Journal of Business Ethics 53 (1-2):73-86 (2004)
AbstractAlthough Fair Trade has been in existence for more than 40 years, discussion in the business and business ethics literature of this unique trading and campaigning movement between Southern producers and Northern buyers and consumers has been limited. This paper seeks to redress this deficit by providing a description of the characteristics of Fair Trade, including definitional issues, market size and segmentation and the key organizations. It discusses Fair Trade from Southern producer and Northern trader and consumer perspectives and highlights the key issues that currently face the Fair Trade movement. It then identifies an initial research agenda to be followed up in subsequent papers.
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Citations of this work
The Missing Link Between Corporate Social Responsibility and Consumer Trust: The Case of Fair Trade Products.Sandro Castaldo, Francesco Perrini, Nicola Misani & Antonio Tencati - 2009 - Journal of Business Ethics 84 (1):1-15.
Contestation in Multi-Stakeholder Initiatives: Enhancing the Democratic Quality of Transnational Governance.Daniel Arenas, Laura Albareda & Jennifer Goodman - 2020 - Business Ethics Quarterly 30 (2):169-199.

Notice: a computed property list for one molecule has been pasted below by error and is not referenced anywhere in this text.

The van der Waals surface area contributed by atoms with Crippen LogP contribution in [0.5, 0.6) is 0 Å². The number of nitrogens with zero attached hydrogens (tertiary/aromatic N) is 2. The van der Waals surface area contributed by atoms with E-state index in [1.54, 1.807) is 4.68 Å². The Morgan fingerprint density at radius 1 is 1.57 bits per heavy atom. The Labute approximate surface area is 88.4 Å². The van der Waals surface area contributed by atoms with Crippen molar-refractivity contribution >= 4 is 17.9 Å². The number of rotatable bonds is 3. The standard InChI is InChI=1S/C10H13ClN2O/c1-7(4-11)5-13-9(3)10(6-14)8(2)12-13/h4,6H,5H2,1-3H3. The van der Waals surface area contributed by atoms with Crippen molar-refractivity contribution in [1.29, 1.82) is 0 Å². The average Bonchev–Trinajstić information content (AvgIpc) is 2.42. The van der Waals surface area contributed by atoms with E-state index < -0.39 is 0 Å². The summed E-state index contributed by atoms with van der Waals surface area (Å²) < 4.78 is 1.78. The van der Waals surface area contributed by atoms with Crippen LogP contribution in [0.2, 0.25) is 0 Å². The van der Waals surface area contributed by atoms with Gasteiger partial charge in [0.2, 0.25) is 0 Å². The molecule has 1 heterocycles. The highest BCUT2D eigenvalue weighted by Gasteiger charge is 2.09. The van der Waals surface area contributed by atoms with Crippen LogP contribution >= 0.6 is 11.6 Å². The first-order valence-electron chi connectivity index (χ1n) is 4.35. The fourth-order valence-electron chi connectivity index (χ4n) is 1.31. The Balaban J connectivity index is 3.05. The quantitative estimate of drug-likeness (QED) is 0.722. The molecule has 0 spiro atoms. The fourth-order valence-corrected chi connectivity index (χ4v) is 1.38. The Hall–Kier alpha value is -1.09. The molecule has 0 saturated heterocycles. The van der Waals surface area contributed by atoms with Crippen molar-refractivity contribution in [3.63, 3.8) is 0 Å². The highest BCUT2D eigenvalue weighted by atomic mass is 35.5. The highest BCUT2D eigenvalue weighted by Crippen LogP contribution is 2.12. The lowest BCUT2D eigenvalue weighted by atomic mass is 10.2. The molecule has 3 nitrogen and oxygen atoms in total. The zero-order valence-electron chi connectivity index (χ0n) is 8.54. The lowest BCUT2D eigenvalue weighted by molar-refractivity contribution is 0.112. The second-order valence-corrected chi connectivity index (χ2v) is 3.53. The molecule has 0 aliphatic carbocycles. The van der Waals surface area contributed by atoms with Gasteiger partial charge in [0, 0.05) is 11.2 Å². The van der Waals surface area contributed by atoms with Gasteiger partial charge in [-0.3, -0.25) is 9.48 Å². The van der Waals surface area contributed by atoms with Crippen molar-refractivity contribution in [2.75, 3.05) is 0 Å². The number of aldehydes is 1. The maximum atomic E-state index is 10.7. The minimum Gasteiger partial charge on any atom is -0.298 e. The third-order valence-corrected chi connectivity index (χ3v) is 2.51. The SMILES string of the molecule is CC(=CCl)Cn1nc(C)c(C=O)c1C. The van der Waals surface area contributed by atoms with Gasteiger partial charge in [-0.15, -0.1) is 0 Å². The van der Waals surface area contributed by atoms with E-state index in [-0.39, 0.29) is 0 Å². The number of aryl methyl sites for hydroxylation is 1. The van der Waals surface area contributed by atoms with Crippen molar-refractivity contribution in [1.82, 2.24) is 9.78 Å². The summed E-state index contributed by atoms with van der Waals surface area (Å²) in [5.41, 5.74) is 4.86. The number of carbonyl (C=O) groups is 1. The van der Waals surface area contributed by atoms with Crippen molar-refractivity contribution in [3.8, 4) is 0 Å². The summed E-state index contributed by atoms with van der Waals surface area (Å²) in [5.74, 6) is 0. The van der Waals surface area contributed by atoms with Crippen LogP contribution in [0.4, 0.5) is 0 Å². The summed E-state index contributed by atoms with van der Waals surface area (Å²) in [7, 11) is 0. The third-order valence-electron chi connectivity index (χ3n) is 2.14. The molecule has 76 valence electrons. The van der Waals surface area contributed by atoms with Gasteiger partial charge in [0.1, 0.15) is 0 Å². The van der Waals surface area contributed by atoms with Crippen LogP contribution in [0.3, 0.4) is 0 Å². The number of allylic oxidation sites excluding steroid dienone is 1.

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What Do Corporations Have to Do with Fair Trade? Positive and Normative Analysis From a Value Chain Perspective.Darryl Reed - 2009 - Journal of Business Ethics 86 (S1):3-26.
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References found in this work
Re-Embedding Global Agriculture: The International Organic and Fair Trade Movements. [REVIEW]Laura T. Raynolds - 2000 - Agriculture and Human Values 17 (3):297-309.
Ethical Decision Making in Fair Trade Companies.Iain A. Davies & Andrew Crane - 2003 - Journal of Business Ethics 45 (1-2):79 - 92.
Ethical Consumerism: The Case of "Fairly–Traded" Coffee.Kate Bird & David R. Hughes - 1997 - Business Ethics, the Environment and Responsibility 6 (3):159–167.
Alternative Trade in Bananas: Obstacles and Opportunities for Progressive Social Change in the Global Economy. [REVIEW]Douglas L. Murray & Laura T. Raynolds - 2000 - Agriculture and Human Values 17 (1):65-74.
Ethical Consumerism: The Case Of "Fairly-Traded" Coffee.Kate Bird & David R. Hughes - 1997 - Business Ethics: A European Review 6 (3):159-167.